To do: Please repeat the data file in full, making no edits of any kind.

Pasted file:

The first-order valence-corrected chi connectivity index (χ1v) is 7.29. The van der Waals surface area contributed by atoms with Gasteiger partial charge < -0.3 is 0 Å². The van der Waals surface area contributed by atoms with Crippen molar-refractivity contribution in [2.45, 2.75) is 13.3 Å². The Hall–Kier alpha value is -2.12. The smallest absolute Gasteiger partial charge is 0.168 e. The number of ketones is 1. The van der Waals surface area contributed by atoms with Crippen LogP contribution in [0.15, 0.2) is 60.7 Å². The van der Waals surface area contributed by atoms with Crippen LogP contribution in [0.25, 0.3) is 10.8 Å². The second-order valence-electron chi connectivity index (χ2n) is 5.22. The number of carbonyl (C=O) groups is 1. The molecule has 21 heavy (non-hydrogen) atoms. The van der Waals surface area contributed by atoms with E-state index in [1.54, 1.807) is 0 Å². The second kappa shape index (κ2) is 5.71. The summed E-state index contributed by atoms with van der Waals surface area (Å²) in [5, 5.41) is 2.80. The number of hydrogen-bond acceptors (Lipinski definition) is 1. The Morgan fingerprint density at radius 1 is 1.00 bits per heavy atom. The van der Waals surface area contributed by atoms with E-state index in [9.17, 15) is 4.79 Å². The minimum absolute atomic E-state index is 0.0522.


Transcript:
The first-order valence-corrected chi connectivity index (χ1v) is 7.29. The van der Waals surface area contributed by atoms with Gasteiger partial charge < -0.3 is 0 Å². The van der Waals surface area contributed by atoms with Crippen molar-refractivity contribution in [2.45, 2.75) is 13.3 Å². The Hall–Kier alpha value is -2.12. The smallest absolute Gasteiger partial charge is 0.168 e. The number of ketones is 1. The van der Waals surface area contributed by atoms with Crippen LogP contribution in [0.15, 0.2) is 60.7 Å². The van der Waals surface area contributed by atoms with Crippen LogP contribution in [0.25, 0.3) is 10.8 Å². The second-order valence-electron chi connectivity index (χ2n) is 5.22. The number of carbonyl (C=O) groups is 1. The molecule has 21 heavy (non-hydrogen) atoms. The van der Waals surface area contributed by atoms with E-state index in [1.54, 1.807) is 0 Å². The second kappa shape index (κ2) is 5.71. The summed E-state index contributed by atoms with van der Waals surface area (Å²) in [5, 5.41) is 2.80. The number of hydrogen-bond acceptors (Lipinski definition) is 1. The Morgan fingerprint density at radius 1 is 1.00 bits per heavy atom. The van der Waals surface area contributed by atoms with E-state index in [9.17, 15) is 4.79 Å². The minimum absolute atomic E-state index is 0.0522.